Explain Electrical & Magnetic Attraction

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Explain Electrical & Magnetic Attraction

Post by LloydK on Sun Nov 30, 2014 8:14 pm

NOTE:

How Does MM Explain the Attractions in These Demonstrations?

Demonstration of Magnetic Attraction and Repulsion
http://www.youtube.com/watch?v=43AeuDvWc0k
The caption reads as follows.
- Two flexible wires are suspended vertically. The wires are connected in series or parallel to a 12V storage battery. When the wires are connected in series and power is applied they will repel each other; when they are connected in parallel they will attract one another.
- Author's Explanation. This effect is due to the magnetic fields created by the charge flowing through the wires. When the wires are in parallel, the currents in each are going in the same direction and thus attract. In series the currents are going in opposite directions and repel.

Demonstration of Electric Charge Attraction and Repulsion
http://www.youtube.com/watch?v=QcBVa1VKUdc
The caption reads thusly.
First, I will show three simple experiments:
1- I rub two balloons on my hair. When I bring them together, they repel each other
2- I rub a balloon on my hair, then attract a soda can toward the balloon.
3- I will rub a balloon through my hair, and then attract a stream of water with it
- Author's Explanations [my paraphrasing]
1. Rubbing a balloon on hair moves electrons from the hair to the balloon, making the hair positive and the balloon negative. Two negative balloons repel each other.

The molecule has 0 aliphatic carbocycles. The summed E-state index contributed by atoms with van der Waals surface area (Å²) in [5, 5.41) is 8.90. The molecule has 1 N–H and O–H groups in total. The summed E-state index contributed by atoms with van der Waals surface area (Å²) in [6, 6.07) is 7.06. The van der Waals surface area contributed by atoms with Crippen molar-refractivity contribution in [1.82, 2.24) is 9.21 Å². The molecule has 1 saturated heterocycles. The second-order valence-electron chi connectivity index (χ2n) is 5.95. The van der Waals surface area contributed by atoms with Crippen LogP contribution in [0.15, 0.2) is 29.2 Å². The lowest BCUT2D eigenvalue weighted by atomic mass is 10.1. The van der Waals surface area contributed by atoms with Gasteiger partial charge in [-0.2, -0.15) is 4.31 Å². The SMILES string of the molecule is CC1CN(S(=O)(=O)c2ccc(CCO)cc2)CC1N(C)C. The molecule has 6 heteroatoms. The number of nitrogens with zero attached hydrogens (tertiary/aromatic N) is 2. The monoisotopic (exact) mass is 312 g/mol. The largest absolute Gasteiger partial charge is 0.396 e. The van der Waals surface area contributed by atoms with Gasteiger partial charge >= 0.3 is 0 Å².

2 & 3. Holding a negative balloon by a neutral soda can or vertical stream of neutral water pushes electrons from the near sides to the far sides, making the near sides positive and attracted to the balloon.

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Magnetic Attraction

Post by LloydK on Mon Dec 01, 2014 2:35 am

I have a vague recollection of how MM explained magnetic attraction and repulsion, but I'd have to reread it. I just recall that it seemed to make some sense.

Here's MM's explanation of magnetism from http://milesmathis.com/magnet.html

magnetism works by either driving the E/M field out of a small area of space between the magnets, allowing only gravity to remain, or by augmenting the angular part of the E/M field, creating a greater repulsion than before.

At the foundational level, the E/M field is always repulsive, since it is caused by straight bombardment of photons. The gravity field, however, creates a pseudo-attraction. The compound field is found by subtracting the E/M field from the solo-gravity field.

So what happens when we bring a north magnet to a south magnet? First I will tell you the result and then I will tell you the cause. The result is that the two charge fields of the two magnets meet head-on and cancel eachother: not by some mysterious field lines or by pluses and minuses, but by colliding and canceling the angular momenta of the photons. This reduces the E/M field by removing the M component of the field. Because the magnetic field and the electric field are about the same size, the E/M field is reduced by almost 50%. Since the solo gravity field is unaffected, and since we have just turned off half the repulsion, the objects come together. Magnetic attraction is not really attraction, it is a loss of half the repulsion, you see.

When magnets meet, they do not need to have stronger charge fields or extraordinary charge fields, or anything else. They only need to have charge fields that are ordered in a particular way. This is already known, in a way, since we know that the domains have to all be aligned by some external magnetic field. If they aren't, the magnet won't work or won't have its full strength. This was known, but it wasn't known precisely what was aligning. Up to now, it was thought that it was something to do with electric current, but it isn't. The electric current in a magnet and around a magnet is an effect of the alignment, not the cause of it. What is actually aligning is the charge field. It is not unpaired electrons creating alignment either, it is the nucleus. The nucleus is channeling charge, and with certain elements the nuclear poles align, creating magnetic conduction. See my recent paper on Iron for more on this.